Results from the Q2 2017 IRI Consumer Connect survey reveal that 49% of consumers are making sacrifices to make ends meet compared to 51% in Q2 2016. Generation X and millennials have been hit the hardest, at 54% and 53%, respectively, but other generations don’t lag far behind. To stretch their dollars, deal-seeking remains high and is essentially unchanged compared to 2016.
Non-edible sales struggled more than the CPG industry as a whole during Q2 2017, with unit sales down in all three months of the quarter: 0.4% in April; 1.5% in May; and 1.9% in June. May/June declines cut across all non-edible departments but were sharpest in beauty and general merchandise.
In addition, consumers are selecting which retailer to shop based on money-saving opportunities offered. Millennials, who have struggled more than others since the economy took a downturn, are the most discerning about which store they will shop.
Overall, the grocery channel is outpacing the industry average and the mass market/super channel when it comes to both number of shopping trips and per-trip spending for non-food items.
Store brands continue to be viewed as a quality product for a good price. These products appeal to all generations, especially millennials, who tend to be more concerned with meeting their needs than the actual brand name, and are inclined to view store brands most favorably. As a result, spending on non-food store brand solutions is outpacing national brands. While store brand trips are lower, trip performance has been stable.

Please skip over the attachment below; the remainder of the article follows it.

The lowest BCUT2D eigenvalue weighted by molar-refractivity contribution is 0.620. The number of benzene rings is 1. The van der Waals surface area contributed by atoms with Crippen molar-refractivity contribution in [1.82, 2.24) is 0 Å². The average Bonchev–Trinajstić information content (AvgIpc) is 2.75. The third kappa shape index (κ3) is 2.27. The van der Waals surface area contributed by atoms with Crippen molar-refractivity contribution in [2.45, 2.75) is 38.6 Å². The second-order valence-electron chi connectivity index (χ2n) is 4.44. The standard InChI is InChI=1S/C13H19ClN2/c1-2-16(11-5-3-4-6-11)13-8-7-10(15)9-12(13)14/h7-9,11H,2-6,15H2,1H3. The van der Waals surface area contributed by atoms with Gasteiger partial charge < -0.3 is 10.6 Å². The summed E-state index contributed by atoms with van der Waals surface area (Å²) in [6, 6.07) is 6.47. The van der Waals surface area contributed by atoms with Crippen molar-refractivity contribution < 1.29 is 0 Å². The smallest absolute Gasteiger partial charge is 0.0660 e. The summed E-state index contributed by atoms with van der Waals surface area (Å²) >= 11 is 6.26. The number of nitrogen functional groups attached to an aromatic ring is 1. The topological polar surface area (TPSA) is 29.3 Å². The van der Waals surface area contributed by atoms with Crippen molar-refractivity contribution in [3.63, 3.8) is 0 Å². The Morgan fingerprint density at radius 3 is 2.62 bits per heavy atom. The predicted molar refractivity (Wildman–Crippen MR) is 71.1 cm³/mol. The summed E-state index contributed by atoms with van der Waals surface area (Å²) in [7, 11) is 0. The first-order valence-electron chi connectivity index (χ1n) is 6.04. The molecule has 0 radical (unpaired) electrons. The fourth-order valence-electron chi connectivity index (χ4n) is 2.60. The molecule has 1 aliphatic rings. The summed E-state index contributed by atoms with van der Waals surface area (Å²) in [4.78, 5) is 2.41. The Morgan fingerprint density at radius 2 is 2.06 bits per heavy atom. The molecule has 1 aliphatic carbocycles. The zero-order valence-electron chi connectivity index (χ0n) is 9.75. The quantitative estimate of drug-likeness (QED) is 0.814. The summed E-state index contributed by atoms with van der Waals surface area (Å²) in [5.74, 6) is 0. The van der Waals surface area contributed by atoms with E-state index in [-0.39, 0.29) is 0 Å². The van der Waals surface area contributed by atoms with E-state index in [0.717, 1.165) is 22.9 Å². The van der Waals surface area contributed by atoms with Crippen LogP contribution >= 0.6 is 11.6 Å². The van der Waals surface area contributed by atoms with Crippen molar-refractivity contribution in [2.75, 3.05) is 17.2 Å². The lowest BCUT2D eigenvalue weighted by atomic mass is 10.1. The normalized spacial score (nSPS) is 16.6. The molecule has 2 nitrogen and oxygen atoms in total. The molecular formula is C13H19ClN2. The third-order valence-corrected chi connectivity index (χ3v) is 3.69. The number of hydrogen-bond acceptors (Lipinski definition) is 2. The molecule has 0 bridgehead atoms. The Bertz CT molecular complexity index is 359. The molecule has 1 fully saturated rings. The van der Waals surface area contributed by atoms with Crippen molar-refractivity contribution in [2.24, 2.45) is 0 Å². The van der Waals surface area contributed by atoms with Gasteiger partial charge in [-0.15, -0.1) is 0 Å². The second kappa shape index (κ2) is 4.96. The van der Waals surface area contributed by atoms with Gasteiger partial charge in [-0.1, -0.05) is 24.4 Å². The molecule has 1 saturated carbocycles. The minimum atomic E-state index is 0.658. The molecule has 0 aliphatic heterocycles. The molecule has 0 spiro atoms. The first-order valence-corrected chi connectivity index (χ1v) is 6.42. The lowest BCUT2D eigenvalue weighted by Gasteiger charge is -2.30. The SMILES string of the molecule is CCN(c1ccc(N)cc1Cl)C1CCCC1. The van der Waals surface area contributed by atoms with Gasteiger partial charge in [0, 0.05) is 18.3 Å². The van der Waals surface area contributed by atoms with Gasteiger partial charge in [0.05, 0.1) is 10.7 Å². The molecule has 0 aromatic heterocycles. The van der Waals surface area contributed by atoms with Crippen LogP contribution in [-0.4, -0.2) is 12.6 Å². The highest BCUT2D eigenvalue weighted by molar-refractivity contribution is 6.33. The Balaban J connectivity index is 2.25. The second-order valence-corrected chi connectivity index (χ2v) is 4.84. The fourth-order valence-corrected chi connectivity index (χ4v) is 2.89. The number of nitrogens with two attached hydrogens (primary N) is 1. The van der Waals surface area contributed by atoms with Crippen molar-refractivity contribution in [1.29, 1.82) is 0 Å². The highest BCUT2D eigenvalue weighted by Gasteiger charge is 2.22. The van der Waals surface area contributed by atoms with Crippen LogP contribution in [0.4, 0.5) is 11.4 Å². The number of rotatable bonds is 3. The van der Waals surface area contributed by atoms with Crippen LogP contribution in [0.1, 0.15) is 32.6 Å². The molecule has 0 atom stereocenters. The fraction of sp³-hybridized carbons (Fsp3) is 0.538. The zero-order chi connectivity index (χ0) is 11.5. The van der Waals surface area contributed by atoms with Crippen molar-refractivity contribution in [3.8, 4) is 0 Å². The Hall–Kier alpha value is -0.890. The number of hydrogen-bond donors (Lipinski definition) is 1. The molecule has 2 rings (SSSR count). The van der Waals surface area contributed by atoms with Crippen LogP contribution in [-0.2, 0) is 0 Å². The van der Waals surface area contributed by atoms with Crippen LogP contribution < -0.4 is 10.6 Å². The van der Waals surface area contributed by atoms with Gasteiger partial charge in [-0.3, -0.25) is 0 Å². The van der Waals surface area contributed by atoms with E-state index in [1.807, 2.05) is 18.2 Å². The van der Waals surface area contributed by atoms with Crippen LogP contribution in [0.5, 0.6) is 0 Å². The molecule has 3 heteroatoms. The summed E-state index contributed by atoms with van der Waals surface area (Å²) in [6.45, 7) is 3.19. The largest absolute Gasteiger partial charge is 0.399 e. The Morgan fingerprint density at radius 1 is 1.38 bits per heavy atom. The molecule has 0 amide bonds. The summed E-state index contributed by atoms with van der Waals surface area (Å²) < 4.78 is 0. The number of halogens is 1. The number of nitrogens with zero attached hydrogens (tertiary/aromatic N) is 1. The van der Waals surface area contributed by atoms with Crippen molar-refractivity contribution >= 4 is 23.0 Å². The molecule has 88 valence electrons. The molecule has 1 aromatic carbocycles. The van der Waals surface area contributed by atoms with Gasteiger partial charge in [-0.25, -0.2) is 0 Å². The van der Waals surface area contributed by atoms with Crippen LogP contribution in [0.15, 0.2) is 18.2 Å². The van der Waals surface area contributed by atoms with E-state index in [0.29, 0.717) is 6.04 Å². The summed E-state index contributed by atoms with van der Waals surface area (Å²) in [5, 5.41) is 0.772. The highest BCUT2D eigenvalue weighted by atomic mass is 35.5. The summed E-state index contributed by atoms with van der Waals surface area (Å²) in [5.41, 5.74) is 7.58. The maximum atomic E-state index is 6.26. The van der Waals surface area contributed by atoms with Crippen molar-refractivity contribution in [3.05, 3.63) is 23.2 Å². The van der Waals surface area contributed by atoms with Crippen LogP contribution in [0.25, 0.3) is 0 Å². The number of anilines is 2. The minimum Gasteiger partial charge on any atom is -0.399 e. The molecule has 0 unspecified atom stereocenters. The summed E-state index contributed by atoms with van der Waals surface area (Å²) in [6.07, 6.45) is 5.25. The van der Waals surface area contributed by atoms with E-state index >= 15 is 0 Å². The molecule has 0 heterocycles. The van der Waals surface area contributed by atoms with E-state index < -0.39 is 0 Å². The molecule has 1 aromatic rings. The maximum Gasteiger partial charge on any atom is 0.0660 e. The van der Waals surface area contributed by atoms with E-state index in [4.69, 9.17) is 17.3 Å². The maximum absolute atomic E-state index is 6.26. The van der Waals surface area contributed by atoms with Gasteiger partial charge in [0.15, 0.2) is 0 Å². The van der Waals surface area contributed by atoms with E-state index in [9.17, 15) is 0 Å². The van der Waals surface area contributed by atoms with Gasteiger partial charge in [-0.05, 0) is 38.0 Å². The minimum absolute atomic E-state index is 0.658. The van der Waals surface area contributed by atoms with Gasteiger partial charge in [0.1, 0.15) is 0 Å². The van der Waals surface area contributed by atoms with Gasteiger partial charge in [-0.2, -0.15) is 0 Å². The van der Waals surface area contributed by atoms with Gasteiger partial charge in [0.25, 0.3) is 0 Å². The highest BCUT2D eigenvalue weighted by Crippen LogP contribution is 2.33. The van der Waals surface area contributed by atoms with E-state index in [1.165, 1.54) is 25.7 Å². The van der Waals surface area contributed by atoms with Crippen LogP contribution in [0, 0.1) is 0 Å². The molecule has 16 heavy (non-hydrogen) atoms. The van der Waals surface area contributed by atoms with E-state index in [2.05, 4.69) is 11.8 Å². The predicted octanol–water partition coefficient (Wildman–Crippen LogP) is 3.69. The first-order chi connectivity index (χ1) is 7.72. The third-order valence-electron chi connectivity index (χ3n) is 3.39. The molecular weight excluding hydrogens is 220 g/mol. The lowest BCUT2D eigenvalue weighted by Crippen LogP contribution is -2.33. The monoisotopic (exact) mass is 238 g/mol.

“Everyone is battling for growth in the CPG industry, so marketers need to constantly communicate with their consumers, tailor their offerings and target their messaging to succeed,” concluded Viamari. “Targeting against high-potential consumers is critical. For instance, millennials will pay more for online ordering with home delivery, and wealthier shoppers will pay more for nutrition density and eco-friendliness. Getting the right message to the right consumer will help pry those wallets open.”
Rimmel London launches Facebook virtual try-on camera effects
NEW YORK — Coty’s Rimmel London brand is getting into the augmented reality try-on space. The brand on Friday announced a new series of live cosmetic try-on effects that will be available within Facebook’s new in-app camera and Facebook Stories.